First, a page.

• Primarily, the purpose of transit anticipatory bail is to provide temporary bail until the person reaches the appropriate court. This ensures that if the police seek arrest, the person will be released on bail. However, such bail comes with the condition that the accused must cooperate throughout the ongoing investigation process.


Conditions for Transit Anticipatory Bail

  • Notice shall be served to the Investigating Officer and the Public Prosecutor by the court before issuing an order of limited anticipatory bail, and the court shall retain the discretion to grant interim anticipatory bail.
  • The order of grant should explicitly state the reasons behind the applicant’s fear of interstate arrest and highlight the potential impact of interim anticipatory bail on the ongoing investigation.
  • The jurisdiction where the offense has been acknowledged does not preclude the applicability of anticipatory bail, and this extends to the offense through a state amendment to Section 438 of the CrPC.
  • The applicant must convincingly demonstrate to the court his inability to seek such bail from a court with territorial jurisdiction.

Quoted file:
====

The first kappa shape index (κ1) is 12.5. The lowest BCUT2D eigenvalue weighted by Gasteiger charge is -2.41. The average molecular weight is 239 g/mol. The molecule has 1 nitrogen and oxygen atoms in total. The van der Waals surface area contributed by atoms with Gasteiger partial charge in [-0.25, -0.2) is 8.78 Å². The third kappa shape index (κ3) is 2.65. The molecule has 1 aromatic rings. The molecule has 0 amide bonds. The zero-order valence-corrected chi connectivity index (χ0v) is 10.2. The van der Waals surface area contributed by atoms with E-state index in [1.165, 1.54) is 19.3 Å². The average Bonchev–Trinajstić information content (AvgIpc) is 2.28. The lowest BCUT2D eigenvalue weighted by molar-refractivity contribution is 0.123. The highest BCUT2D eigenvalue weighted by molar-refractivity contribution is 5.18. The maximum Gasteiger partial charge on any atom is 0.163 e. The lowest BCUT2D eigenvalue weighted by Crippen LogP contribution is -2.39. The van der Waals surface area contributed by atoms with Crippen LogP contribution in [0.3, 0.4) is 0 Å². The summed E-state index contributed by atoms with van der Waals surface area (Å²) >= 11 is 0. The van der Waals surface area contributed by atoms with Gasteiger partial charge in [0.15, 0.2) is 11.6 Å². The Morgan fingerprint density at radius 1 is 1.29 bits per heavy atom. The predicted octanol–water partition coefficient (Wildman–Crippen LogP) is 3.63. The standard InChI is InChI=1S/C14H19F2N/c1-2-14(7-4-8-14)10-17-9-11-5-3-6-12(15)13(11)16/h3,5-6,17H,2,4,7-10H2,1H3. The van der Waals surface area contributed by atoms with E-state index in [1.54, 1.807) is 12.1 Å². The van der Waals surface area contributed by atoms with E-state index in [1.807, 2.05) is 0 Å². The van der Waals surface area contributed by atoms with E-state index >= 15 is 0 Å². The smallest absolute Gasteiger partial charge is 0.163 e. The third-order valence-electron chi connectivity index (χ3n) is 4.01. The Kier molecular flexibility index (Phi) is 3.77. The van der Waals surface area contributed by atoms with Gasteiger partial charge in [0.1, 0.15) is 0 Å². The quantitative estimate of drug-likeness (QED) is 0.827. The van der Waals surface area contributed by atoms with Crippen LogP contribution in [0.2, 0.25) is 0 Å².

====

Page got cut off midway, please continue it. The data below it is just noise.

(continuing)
• Grounds raised by the applicant may include an immediate and credible threat to life, personal liberty, and physical well-being, the jurisdiction where the FIR is lodged, concerns about potential violations of the right to life and liberty, or obstacles due to arbitrariness, as well as the medical condition or disability of the person seeking extra-territorial limited anticipatory bail.


Use of Transit Anticipatory Bail

  • Without transit anticipatory bail, law enforcement from another state can apprehend an individual in their hometown without affording them an opportunity to seek legal recourse. The only recourse for the individual would be to apply for regular bail, and upon arrest, they would be transported to the state where the case is registered.